“When you hurt someone, you are just hurting one person,” said Ahmed Shobaky, 42, a jeweller. “But when you insult a faith like that, you are insulting a whole nation that feels the pain.”
Mr. Mohamed, the religious scholar, justified it this way: “Our prophet is more dear to us than our family and our nation.”
Others said that the outpouring of outrage against the video had built up over a long period of perceived denigrations of Muslims and their faith by the United States or its military, which are detailed extensively in the Arab news media: the invasion of Iraq on a discredited pretext; the images of abuse from the Abu Ghraib prison; the burning or desecrations of the Koran by troops in Afghanistan and a pastor in Florida; detentions without trial at Guantánamo Bay; the denials of visas to prominent Muslim intellectuals; the deaths of Muslim civilians as collateral damage in drone strikes; even political campaigns against the spectre of Islamic law inside the United States.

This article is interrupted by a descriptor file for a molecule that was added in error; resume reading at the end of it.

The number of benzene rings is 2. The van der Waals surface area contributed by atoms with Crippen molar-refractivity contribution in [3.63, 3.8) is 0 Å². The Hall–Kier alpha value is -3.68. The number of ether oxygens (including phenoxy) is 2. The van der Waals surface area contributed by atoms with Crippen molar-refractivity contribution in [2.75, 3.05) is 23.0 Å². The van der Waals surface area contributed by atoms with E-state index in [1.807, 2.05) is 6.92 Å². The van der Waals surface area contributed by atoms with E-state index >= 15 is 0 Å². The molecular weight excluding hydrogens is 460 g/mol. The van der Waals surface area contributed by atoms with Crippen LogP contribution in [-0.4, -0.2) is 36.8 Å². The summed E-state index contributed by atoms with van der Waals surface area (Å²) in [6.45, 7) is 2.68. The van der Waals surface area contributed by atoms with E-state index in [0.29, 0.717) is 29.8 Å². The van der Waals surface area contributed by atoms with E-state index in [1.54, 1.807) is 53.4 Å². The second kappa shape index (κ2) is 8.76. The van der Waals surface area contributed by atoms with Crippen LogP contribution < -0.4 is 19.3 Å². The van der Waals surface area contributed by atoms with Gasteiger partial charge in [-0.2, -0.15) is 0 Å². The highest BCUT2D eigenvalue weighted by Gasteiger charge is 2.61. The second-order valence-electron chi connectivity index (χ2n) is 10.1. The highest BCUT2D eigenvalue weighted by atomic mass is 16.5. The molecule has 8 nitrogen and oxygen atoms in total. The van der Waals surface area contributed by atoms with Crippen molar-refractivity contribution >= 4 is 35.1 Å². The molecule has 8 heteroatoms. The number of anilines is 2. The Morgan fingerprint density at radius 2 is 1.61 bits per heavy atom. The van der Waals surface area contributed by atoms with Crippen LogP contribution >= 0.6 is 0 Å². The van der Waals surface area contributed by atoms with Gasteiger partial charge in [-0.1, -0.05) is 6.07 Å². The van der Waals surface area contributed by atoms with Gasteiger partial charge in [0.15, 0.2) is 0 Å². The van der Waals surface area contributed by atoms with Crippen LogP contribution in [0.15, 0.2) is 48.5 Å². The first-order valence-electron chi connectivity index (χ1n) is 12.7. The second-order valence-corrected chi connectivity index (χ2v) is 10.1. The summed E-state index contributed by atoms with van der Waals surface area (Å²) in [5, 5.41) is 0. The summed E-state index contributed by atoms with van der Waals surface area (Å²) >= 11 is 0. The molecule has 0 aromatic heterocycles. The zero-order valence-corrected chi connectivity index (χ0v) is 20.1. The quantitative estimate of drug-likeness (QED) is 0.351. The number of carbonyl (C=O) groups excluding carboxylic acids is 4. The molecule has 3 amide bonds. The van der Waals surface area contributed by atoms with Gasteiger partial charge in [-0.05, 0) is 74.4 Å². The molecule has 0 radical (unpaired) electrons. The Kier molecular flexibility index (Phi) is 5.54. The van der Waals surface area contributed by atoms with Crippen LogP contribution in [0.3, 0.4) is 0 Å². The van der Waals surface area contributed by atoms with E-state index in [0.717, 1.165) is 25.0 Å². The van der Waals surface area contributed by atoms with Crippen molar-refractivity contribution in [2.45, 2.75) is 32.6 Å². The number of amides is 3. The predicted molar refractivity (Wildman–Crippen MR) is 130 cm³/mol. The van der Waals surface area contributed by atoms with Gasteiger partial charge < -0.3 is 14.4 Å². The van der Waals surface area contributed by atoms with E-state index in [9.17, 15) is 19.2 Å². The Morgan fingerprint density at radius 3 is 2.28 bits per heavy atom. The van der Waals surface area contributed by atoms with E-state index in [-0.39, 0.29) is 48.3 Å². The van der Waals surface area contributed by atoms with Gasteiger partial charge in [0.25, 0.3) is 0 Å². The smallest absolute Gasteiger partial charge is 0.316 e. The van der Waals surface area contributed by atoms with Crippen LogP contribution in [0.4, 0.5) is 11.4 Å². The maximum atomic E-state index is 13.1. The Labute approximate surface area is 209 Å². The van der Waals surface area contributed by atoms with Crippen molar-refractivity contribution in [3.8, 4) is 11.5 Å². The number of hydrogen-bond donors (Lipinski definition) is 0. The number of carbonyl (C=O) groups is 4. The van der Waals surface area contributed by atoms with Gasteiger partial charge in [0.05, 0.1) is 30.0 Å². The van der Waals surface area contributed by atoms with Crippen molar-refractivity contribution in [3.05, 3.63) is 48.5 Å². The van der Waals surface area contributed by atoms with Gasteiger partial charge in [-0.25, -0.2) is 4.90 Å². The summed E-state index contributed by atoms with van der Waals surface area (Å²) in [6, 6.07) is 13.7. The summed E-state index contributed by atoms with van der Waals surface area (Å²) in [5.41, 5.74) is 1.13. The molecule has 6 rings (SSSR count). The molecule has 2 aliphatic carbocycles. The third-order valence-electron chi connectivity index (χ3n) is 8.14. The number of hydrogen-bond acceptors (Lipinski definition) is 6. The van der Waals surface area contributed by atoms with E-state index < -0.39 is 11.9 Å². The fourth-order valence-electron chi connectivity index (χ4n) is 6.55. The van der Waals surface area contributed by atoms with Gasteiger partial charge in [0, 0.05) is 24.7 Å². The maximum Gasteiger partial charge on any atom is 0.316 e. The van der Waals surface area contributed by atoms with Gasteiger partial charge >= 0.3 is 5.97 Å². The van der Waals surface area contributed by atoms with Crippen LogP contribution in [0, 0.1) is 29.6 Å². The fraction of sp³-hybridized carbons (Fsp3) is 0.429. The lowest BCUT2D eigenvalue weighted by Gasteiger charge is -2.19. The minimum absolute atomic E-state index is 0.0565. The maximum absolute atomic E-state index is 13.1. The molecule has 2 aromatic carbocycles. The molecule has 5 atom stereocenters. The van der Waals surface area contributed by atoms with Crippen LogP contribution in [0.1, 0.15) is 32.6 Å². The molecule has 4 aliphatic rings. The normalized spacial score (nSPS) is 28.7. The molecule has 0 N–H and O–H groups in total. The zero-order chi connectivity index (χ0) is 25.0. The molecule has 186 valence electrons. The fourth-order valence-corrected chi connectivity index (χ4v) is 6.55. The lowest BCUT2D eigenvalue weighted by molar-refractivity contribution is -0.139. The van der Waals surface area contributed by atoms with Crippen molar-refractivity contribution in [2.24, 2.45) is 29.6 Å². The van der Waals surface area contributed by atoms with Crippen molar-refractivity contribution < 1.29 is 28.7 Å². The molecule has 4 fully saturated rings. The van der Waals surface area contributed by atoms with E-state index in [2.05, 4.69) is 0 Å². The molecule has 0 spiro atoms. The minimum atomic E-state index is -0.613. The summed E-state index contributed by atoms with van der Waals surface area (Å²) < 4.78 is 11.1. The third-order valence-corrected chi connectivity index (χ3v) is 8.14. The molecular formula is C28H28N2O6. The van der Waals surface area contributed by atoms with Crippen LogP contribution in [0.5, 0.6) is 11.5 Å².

“This is not the first time that Muslim beliefs are being insulted or Muslims humiliated,” said Emad Shahin, a political scientist at the American University in Cairo.
While he stressed that no one should ever condone violence against diplomats or embassies because of even the most offensive film, Mr. Shahin said it was easy to see why the protesters focused on the United States government’s outposts. “There is a war going on here,” he said. “This was a straw, if you will, that broke the camel’s back.
“The message here is we don’t care about your beliefs — that because of our freedom of expression we can demean them and degrade them any time, and we do not care about your feelings.”